Editor’s Note: This piece originally ran in the Capital Journal on Dec. 20,2013. We re-run it here as a service to our readers to help explain the Capitol Christmas tree tradition. If you want the full story on how Dottie Howe came up with the idea of sprucing up the South Dakota State Capitol with Christmas trees back in 1981, you’d have to spin the clock back even further than that.
BIG PINEY – The Sublette County Commission formally accepted a grant contract between the county and the Wyoming Department of Family Services that provides $50,000 for four county agencies. Meeting Tuesday, Sept. 19, in Big Piney instead of in Pinedale, commissioners approved the contract for the grant without opposition. There is no local match required. The grant is through the Temporary Assistance for Needy Families, or TANF, program.
PINEDALE – Building on last winter’s “Sled the Winds” marketing campaign and “The Real Wyoming” campaign of this past summer, the Pinedale Travel and Tourism Commission and its Jackson-based consultant, New Thought Digital Media, are launching a new campaign for the coming winter and spring: “A New Highmark is Waiting.”Like “Sled the Winds,” this one plays on the reputation Pinedale and Sublette County have for offering some of the best snowmobile riding in the entire United States.
Muck Rack makes it simple to find people, tweets, or articles that mention any name, keyword, company, hashtag etc. We've compiled this guide to help you make the most of your search.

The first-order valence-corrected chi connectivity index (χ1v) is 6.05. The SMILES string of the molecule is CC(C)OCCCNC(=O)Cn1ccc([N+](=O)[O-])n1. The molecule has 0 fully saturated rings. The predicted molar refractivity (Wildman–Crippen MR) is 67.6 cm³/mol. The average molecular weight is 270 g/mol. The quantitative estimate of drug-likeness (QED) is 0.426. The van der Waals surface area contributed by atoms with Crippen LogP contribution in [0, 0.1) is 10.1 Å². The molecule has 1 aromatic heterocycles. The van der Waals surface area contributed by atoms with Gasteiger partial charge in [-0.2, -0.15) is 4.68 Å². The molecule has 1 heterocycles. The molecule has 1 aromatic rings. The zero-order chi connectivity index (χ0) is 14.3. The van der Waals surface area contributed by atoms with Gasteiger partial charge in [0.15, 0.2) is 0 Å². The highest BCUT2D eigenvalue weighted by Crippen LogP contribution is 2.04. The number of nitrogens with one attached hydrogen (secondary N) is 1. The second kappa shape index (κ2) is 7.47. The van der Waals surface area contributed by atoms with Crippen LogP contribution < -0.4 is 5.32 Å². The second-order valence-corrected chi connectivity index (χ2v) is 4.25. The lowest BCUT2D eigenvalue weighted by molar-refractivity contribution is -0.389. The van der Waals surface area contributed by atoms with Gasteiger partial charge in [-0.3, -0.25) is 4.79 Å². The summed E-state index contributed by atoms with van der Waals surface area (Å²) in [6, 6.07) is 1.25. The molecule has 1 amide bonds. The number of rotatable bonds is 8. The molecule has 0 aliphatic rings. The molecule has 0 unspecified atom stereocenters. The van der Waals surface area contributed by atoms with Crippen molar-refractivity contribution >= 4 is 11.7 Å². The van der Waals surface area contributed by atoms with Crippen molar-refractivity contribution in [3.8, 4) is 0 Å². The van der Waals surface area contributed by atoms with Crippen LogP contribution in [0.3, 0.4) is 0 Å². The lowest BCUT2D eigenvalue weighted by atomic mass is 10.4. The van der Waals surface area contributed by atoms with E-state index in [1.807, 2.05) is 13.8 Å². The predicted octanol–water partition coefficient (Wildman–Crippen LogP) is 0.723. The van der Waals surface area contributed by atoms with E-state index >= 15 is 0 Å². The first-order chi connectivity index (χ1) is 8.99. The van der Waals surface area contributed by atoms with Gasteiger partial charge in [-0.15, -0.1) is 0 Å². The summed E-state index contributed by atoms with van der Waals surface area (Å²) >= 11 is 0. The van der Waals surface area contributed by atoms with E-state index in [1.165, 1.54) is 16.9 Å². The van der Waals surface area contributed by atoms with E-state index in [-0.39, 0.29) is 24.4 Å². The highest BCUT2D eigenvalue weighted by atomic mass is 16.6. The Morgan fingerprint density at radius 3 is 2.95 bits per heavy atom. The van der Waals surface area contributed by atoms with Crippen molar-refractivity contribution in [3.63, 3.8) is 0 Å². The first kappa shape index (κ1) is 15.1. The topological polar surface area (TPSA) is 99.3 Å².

Selecting a term
Start searching tweets, articles from media outlets, articles mentioned in tweets, journalists'
names, titles and bios with some suggested searches:
Companies or Topics (e.g. iPhone, Microsoft)
Phrases (e.g. "cloud computing") — use quotes to keep the terms together
Twitter handles (e.g. @username) — returns those who have mentioned or replied to
Names (e.g. "David Pogue")
Hashtags (e.g. #sxsw, #london2012)
Bio details (e.g. vegan, Olympics, father)
Muck Rack's Advanced Search allows for many boolean operators.
Find results that mention multiple specified terms, use AND or
+. For example, ensure each result contains both Elon Musk and Mark Zuckerberg by
searching Musk AND Zuckerberg or Musk + Zuckerberg.
Use the operators OR or , to broaden your search when you'd like either of
multiple terms to appear in results. (This is the default behavior of our search when no operators
are used). For example, results will contain either cake or cookie by searching cake OR cookie or cake,cookie
Use NOT or - to subtract results from your search. For
example, searching Disney will yield results about the Walt Disney Company as well as Walt Disney
World Resort. To exclude mentions of Disney World, search for Disney -World or Disney
When using one of these operators with a phrase, enclose it in quotation marks. For example, you can
find results about smartphones excluding Apple's iPhone 4S by searching smartphone -"iPhone
Exact case matching or punctuation
If you're searching for a brand name or keyword that relies on specific punctuation marks or capitalization, you can
find results that match your exact query by adding matchcase: before the keyword you're searching for, like matchcase:E*TRADE .
Use parentheses to separate multiple
boolean phrases. For example, to find journalists talking about having fun in Disney World or
Disneyland, search for ("disney world" OR disneyland) AND fun.
An asterisk can be used to search for any variation of a root word truncated by the asterisk. For example, searching for admin* will return results for administrator, administration, administer, administered, etc.
A near operator is an AND operator where you can control the distance between the words. You can vary the distance the near operation uses by adding a forward slash and number (between 0-99) such as strawberries NEAR/10 "whipped cream", which means the strawberries must exist within 10 words of "whipped cream".